The older boys, like Henry and Gum, seem to be adopting the philosophy wholeheartedly. At practices, Henry in particular already behaves like a leader, running harder than anyone else, clapping as less talented players run drills.
His older sister, Adol Makeny, 34, a lab technician at a hospital, said he’s always been mature, “a big person in a small body” — though now his body seems to have caught up.
And so have his dreams. His eyes light up like flares when he talks about the Gak brothers.
“They were pretty much where we are now,” he told me one day after practice. “And now we can watch them on TV.”
Still, as mature, tall and talented as he is, Henry is young: He still eats too much junk food and struggles talking to girls. He’s the baby in a family of eight brothers and sisters who were raised partly in the African bush, and who told me they also frequently face racism in Australia: A neighbor is trying to get them evicted from their rented townhouse because of all the people coming and going. When Henry takes the train home after practice, he and the other players are regularly stopped and questioned by the police.
The New York Times is expanding its coverage of Australia and the region and we’re inviting subscribers to help us shape the project with questions and discussion about the issues that matter most to their daily lives.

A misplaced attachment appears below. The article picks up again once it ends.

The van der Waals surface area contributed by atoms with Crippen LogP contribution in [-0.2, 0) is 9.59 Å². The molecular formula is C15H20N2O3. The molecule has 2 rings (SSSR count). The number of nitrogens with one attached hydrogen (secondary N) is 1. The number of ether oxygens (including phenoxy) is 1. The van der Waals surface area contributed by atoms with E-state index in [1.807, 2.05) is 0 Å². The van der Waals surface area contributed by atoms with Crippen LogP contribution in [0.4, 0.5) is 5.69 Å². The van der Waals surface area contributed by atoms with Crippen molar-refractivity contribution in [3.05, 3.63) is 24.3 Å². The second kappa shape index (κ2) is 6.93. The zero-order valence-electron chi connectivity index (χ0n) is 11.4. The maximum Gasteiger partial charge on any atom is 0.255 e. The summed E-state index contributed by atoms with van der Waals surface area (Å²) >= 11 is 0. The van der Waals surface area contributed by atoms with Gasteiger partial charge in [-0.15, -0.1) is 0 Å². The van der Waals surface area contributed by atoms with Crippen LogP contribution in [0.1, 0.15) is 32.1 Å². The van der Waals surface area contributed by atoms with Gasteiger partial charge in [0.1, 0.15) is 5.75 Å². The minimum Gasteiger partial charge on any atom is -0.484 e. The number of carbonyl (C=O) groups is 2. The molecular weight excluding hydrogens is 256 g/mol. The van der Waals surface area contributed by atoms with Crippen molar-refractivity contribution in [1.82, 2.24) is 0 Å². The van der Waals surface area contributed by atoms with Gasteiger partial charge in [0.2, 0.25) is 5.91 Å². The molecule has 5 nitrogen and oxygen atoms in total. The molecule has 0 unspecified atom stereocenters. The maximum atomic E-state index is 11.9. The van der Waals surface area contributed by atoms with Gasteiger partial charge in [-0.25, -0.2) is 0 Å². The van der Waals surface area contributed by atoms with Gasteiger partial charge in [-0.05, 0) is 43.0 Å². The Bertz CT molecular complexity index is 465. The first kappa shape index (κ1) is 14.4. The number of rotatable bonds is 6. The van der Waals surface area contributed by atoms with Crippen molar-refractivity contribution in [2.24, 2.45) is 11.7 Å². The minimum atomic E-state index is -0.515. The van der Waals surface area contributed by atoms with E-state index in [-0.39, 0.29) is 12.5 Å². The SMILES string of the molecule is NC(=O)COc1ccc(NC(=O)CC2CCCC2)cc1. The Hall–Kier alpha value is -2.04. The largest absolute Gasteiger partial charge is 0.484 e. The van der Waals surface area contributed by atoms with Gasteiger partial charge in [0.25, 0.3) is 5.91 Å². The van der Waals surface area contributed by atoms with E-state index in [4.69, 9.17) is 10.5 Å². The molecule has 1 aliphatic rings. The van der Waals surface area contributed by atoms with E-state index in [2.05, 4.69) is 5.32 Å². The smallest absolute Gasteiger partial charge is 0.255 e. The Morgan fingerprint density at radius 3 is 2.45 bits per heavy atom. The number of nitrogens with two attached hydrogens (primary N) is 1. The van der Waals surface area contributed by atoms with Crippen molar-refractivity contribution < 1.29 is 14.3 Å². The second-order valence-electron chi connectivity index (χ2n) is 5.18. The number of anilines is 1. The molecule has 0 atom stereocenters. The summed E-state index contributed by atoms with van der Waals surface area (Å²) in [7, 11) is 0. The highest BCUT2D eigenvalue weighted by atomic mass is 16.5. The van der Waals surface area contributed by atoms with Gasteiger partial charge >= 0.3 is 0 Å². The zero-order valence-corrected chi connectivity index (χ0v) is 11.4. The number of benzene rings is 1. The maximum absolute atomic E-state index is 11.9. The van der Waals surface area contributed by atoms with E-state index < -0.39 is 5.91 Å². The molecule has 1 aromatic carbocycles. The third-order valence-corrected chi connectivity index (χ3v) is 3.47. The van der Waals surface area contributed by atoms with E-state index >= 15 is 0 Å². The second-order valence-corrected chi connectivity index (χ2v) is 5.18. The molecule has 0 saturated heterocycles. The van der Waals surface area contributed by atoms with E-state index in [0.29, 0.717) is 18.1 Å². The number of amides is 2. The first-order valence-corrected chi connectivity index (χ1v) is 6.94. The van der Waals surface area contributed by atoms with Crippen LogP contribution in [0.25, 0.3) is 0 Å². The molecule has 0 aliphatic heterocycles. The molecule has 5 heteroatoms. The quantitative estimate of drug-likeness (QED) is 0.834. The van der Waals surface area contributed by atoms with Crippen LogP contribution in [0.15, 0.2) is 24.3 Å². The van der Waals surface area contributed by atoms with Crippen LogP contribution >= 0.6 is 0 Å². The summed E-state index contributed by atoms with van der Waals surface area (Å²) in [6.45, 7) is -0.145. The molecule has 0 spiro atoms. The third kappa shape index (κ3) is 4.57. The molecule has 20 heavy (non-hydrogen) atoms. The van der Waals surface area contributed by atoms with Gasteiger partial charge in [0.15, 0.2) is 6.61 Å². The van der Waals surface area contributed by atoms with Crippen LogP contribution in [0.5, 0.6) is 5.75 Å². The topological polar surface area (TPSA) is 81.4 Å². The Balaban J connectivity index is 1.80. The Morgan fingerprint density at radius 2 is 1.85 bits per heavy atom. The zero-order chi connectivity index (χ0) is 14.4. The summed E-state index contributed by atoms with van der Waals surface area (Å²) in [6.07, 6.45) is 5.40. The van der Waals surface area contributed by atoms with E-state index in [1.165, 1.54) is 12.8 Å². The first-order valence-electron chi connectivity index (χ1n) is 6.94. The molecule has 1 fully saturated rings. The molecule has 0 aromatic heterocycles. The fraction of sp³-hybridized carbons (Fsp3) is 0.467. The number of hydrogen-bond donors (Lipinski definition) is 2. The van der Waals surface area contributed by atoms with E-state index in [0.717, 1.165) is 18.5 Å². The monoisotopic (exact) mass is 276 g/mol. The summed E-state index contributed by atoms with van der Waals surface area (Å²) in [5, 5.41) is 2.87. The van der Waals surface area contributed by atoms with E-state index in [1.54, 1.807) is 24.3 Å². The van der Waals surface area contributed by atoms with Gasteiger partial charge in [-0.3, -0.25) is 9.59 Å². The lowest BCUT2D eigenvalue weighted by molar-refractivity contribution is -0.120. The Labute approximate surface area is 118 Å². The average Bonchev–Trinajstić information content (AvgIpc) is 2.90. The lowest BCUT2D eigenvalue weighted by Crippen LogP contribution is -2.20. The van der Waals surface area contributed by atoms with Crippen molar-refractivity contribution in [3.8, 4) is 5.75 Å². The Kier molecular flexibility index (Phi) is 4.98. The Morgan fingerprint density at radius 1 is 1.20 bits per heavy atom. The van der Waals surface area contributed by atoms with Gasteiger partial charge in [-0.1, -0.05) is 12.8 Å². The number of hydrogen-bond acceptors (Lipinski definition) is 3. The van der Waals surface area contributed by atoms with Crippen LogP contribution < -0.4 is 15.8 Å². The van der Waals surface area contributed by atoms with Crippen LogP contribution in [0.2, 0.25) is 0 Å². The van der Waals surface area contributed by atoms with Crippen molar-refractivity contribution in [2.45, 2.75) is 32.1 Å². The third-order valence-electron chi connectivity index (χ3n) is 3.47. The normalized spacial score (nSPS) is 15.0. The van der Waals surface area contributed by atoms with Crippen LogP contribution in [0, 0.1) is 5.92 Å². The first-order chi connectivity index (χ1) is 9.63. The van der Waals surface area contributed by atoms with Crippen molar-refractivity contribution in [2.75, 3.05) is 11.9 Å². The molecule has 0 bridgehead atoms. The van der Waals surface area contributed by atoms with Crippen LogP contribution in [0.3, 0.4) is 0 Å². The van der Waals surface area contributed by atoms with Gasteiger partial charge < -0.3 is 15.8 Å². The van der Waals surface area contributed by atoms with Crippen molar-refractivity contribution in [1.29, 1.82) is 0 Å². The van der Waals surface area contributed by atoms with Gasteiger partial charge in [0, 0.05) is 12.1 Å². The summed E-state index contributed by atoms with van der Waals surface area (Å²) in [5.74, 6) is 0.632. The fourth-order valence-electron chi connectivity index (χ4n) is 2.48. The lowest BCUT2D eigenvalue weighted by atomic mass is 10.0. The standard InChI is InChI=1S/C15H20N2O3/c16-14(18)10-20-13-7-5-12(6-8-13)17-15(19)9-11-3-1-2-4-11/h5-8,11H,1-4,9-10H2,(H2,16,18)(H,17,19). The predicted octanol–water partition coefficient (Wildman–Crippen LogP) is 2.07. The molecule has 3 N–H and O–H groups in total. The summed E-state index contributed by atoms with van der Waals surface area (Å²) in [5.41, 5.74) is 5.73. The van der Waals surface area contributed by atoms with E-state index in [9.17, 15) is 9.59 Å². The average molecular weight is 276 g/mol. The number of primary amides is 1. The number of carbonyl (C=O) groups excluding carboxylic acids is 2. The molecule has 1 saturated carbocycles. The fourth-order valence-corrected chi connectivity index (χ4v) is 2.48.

While many of their parents clearly appreciate the chance to live in Australia, flaws and all, the boys tend to express a more complicated mix of emotions. Some have made more Australian friends than others. All are frustrated by stereotypes about their community that focus only on crime, and many of them wonder if they can ever be considered fully Australian even though they are citizens, with Australian passports. For many, this is the only country they know.
When I asked Henry for an example of what he would he would tell his American teammates about his background, he said, “I’ll tell them I come from Australia but I’m South Sudanese.”
Given the ever-present mix of both pressure and excitement (Henry dreams only of playing in the N.B.A.), it’s no wonder he is in such a hurry.
His relatives, along with Mr. Chagai, are all nonetheless trying to help make sure Henry does not go too far too fast and get ahead of himself.
His mother, Elizabeth Mayen, 50, is constantly reminding him to do his homework in case basketball doesn’t work out. “Like every mom or dad, you want your child to have a good future, a good life,” she said.